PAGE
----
Tips for becoming a classroom volunteer
By Doreen Nagle
Gannett News Service
Here’s how to get involved in your child’s classroom, with hints from teachers as well as successful volunteers.
Before you start
- Ask the teacher questions. What days and times does the teacher need help? How many other volunteers will be in the classroom at the same time? What will you be doing to help? Are you expected to make a commitment for the entire school year or just occasionally? Is there any prep work at home you need to do for specific in-class projects?
- Meetings. Are there meetings or training sessions for classroom volunteers at your child’s school? Read the PTA newsletter, call the principal’s office or ask the teacher about this possibility.
- Do you have a special skill? Are you a computer expert or perhaps a teacher yourself? Can you teach music or do you speak a foreign language fluently? Let your child’s teacher know so she can plan a special time for you.
- You are counted on. If you can’t make it, let the teacher know as soon as possible so she can find a replacement or rearrange the day.
- Arrive a little early so you can sign in at the office and get a classroom-volunteer pass, if needed. Don’t forget to sign out when you leave.
In the classroom
- Keep information confidential. If you overhear anything personal about a student, keep it to yourself. What you hear in the classroom should stay there. After all, you wouldn’t want your child gossiped about, would you?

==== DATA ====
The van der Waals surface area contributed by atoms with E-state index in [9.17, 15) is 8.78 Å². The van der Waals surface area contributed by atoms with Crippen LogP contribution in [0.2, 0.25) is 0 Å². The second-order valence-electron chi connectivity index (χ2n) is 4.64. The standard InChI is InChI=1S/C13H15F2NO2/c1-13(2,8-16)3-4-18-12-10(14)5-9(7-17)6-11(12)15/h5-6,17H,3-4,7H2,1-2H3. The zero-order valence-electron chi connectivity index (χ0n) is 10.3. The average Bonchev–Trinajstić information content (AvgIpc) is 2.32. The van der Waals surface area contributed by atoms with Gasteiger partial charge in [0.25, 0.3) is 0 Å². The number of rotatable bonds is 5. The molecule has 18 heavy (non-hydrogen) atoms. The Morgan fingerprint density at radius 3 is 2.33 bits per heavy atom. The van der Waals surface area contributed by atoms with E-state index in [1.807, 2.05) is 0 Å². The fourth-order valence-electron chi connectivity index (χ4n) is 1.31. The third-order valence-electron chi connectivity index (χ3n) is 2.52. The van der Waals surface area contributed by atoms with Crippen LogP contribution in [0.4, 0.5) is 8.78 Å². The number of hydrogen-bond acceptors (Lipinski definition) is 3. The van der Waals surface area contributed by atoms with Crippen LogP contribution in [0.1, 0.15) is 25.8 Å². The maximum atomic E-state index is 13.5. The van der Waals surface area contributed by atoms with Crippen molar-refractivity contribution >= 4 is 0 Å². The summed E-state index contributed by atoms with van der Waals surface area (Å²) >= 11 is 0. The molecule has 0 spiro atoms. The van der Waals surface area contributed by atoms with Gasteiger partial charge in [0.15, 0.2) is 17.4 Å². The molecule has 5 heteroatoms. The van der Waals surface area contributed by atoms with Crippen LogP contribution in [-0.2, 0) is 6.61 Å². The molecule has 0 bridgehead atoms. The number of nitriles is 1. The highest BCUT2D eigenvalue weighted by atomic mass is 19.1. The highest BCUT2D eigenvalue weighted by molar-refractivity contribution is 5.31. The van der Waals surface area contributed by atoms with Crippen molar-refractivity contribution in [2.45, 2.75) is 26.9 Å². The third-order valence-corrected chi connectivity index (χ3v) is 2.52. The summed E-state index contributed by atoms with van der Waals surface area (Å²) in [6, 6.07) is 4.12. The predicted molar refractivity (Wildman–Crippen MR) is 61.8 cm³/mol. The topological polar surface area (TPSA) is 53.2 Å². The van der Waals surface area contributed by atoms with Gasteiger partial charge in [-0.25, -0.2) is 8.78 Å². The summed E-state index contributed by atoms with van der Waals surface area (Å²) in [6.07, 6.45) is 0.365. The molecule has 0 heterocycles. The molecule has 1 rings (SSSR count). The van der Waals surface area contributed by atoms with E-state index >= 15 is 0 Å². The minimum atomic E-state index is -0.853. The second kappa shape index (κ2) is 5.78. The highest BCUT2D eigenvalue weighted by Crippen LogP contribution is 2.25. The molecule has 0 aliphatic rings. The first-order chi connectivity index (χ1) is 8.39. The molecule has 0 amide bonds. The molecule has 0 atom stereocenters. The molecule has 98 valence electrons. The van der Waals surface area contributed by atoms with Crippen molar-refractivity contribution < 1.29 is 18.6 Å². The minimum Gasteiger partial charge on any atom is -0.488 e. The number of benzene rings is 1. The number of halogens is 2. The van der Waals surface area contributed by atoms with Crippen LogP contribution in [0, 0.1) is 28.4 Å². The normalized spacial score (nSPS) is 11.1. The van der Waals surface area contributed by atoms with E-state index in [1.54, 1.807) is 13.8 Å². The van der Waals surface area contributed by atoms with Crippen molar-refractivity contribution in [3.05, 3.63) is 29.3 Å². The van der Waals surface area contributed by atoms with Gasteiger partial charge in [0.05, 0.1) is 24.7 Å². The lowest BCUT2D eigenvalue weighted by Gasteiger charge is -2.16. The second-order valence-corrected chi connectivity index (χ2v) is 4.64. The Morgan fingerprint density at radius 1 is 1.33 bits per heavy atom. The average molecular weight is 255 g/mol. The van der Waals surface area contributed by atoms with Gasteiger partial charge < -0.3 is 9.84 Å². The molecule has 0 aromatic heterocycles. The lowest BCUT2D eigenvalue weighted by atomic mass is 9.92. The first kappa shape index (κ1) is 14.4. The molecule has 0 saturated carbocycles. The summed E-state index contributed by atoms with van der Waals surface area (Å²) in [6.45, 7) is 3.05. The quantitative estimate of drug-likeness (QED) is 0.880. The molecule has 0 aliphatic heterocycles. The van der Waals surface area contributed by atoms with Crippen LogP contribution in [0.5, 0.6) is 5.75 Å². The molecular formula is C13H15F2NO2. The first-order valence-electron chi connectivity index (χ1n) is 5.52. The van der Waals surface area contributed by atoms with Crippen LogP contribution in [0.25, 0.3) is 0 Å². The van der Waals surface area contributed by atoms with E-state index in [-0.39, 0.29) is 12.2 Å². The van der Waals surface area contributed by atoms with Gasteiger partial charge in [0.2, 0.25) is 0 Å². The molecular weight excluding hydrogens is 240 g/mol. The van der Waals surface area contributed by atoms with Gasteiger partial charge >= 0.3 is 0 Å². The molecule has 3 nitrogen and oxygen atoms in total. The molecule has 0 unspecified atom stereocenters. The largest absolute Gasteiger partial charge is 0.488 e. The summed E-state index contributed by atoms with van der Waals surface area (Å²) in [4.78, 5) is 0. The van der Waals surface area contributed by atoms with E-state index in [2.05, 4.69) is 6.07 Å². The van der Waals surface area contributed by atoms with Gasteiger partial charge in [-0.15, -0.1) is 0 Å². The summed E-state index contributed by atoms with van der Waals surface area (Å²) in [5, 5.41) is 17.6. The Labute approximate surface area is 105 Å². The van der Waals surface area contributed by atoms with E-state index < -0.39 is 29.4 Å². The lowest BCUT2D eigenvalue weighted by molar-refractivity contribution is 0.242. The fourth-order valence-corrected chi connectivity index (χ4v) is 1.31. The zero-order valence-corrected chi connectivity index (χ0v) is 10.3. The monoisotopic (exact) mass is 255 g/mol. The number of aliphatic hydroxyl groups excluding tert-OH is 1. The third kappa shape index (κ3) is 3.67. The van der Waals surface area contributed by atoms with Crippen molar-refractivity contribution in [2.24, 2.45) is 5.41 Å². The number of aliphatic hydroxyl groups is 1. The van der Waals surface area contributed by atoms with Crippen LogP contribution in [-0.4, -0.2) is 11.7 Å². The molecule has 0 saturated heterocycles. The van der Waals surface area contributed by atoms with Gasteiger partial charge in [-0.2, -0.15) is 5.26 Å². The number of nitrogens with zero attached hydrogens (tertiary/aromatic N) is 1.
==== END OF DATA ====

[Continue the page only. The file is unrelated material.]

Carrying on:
- Know the classroom rules. What are the teacher’s rules for the students about getting a drink, using the restroom, sharpening pencils, roaming the classroom? You should know them so you can direct children if asked.
- Observe. Does the teacher run a quiet or active classroom? Keep these traditions even if they are contrary to your own style.
- What should children call you? Parent volunteers are often referred to as Mr., Ms. or Mrs. when in the class. Likewise, even if you are on a first-name basis with the teacher, refer to her by her last name in front of the students.
- Use names. Call the students you are working with by their first name.
- Listen. Encourage interaction when appropriate. Work across from the student so you can talk to each other. Use eye contact.
- Praise. Even students who are slow to learn can shine when encouraged. As a volunteer in my son’s class, I cheer slower students on by finding small things they do well, for instance, “You have such nice handwriting.”
- Present positive alternatives. Avoid negative speak. “If you clear your mind of other things, you will be able to focus on this math equation” instead of “You never pay attention so you can’t solve the problem.”
- Be observant. Watch how the students work. Get to know when they need assistance and when you should hold back. Doing children’s work for them is not helpful in the long run; being there to assist and guide is.
- Be flexible. Be prepared to do what the teacher needs when you arrive. You might have been told you would help with reading, but cutting paper stars is more of an immediate necessity. Keep a perspective: Your role is to help free up the teacher’s time so she can teach.
Parenting tip from the trenches
What to wear: If your child is in preschool or a primary grade, consider volunteering in his class an opportunity to buy clothes with some storybook characters on them. Also, consult with the teacher and other parents for dress-code rules. Finally, consult with your child to make sure your outfit doesn’t “embarrass” him.